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Empathy – We Must Learn to Speak This Language of Connection

By: Ana Sokolovic

The basis of our understanding of each other is in our capacity and willingness to learn and show empathy.

Empathy is the language that allows us to communicate with a depth that makes the connection possible.

The nature of that connection is not in the simple transaction of behaviors, but in the participation that we are able and desire to take in other people’s experiences. Empathy allows us to understand the logic behind someone’s choices no matter how different they are from our own.

What if we approached teaching empathy as teaching a new language?

Throughout my experience in working with individuals, from children, to adolescents, to adults, I’ve come to appreciate this guiding question.

Language is so much more than the sum of the words that fall under its vocabulary. It is a tool of communication that extends to how the words are used, the contexts in which we find ourselves using those words, the style we choose when speaking, the meaning it conveys, the effects it produces…if we look at empathy through the lens of language learning, then we can gain new ideas on ways to approach it.

So, let’s use the wisdom of language learning in the context of developing empathy!

The right teacher can make a difference

The way of teaching matters. In the words of Teddy Roosevelt, “People don’t care how much you know until they know how much you care.” Your own behavior speaks louder than your words. 

In the context of teacher-student relationship, I’ve often heard that inviting empathy into the relationship meant becoming permissive and giving in to the requests of students. I’ve also seen cases in which empathy was the tool used by the teachers to better connect with students and improve the success of their teaching.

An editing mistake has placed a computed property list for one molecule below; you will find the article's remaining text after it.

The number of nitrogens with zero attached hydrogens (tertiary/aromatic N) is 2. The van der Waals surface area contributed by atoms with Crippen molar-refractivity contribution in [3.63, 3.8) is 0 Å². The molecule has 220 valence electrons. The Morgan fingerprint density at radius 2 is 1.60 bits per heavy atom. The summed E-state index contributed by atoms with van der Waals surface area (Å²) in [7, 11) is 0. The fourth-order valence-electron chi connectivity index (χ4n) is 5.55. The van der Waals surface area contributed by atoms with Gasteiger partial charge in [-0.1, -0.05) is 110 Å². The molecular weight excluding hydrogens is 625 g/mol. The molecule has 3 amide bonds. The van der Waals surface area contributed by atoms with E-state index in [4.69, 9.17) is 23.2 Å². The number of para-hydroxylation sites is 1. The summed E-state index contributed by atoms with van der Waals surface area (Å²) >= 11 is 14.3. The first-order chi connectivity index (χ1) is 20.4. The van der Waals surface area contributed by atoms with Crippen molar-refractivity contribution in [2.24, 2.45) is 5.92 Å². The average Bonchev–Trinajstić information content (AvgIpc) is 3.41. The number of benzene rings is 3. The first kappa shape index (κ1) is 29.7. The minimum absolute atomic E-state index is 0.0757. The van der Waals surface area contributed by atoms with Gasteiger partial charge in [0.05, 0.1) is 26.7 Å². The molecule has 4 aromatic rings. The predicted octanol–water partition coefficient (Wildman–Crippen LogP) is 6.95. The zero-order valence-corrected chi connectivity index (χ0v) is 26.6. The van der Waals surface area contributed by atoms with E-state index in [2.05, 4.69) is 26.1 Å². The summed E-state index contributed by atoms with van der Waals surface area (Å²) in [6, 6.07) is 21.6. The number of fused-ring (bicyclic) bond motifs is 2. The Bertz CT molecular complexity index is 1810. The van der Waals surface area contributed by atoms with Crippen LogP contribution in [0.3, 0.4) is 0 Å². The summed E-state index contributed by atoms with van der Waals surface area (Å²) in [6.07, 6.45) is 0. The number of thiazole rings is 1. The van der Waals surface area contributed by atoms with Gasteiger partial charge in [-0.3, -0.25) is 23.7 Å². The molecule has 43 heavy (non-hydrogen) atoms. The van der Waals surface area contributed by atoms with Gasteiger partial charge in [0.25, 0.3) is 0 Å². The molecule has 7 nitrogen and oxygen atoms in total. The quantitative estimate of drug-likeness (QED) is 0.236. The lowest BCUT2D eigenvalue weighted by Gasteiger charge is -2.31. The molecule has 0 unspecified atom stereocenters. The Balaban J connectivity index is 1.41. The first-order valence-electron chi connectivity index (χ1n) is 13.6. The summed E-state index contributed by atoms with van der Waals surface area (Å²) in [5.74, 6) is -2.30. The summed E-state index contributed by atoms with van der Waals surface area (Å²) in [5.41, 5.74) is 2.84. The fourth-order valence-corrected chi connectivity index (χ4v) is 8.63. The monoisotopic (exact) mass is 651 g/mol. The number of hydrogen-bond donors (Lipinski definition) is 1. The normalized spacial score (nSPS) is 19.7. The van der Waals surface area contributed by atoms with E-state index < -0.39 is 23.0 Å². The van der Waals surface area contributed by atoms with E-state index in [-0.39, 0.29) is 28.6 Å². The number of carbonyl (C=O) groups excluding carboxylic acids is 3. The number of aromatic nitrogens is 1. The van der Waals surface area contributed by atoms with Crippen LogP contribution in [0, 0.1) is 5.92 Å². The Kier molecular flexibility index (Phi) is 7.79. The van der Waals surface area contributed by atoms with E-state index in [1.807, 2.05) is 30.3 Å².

Ways to use this wisdom:

  • Show that you care what your students think. Provide them with the opportunities to give you feedback and try to incorporate their ideas into your teaching. 
  • Do something nice for your students when they don’t expect it. Show appreciation for their efforts. Write a short letter of encouragement for each of them. Organize a classroom event you feel they may enjoy.
  • Let them know that you’re willing to listen and help out if they ever wish to talk to you. 

You will learn only as much as you are willing to listen

To be able to pick up on the new words, phrases, the nature of the context in which certain expressions are used, a student needs to learn how to listen. The same goes for empathy.

Active listening is a skill that takes practice. Listening is not only about being quiet and focused on hearing. It’s about learning to put your own judgement on hold to hear the meaning of what a person is sharing. Sometimes, it’s not the words that need to be listened to, but the absence of them.

Ways to use this wisdom:

  • Make “Active Listener” a Badge students can earn in your class. There are different levels of active listening skills, and you can make this badge indicate which skill level a student has demonstrated. 
  • Facilitate exercises that involve active listening. Such exercises could be about sharing individual experiences regarding a topic the class finds relevant. 
  • In a discussion, create a list of examples of how you listen actively that you can refer to during your classes.
    • You do not interrupt others while they’re speaking or try to forcefully change a topic of discussion.
    • You put your phone down when somebody’s talking to you.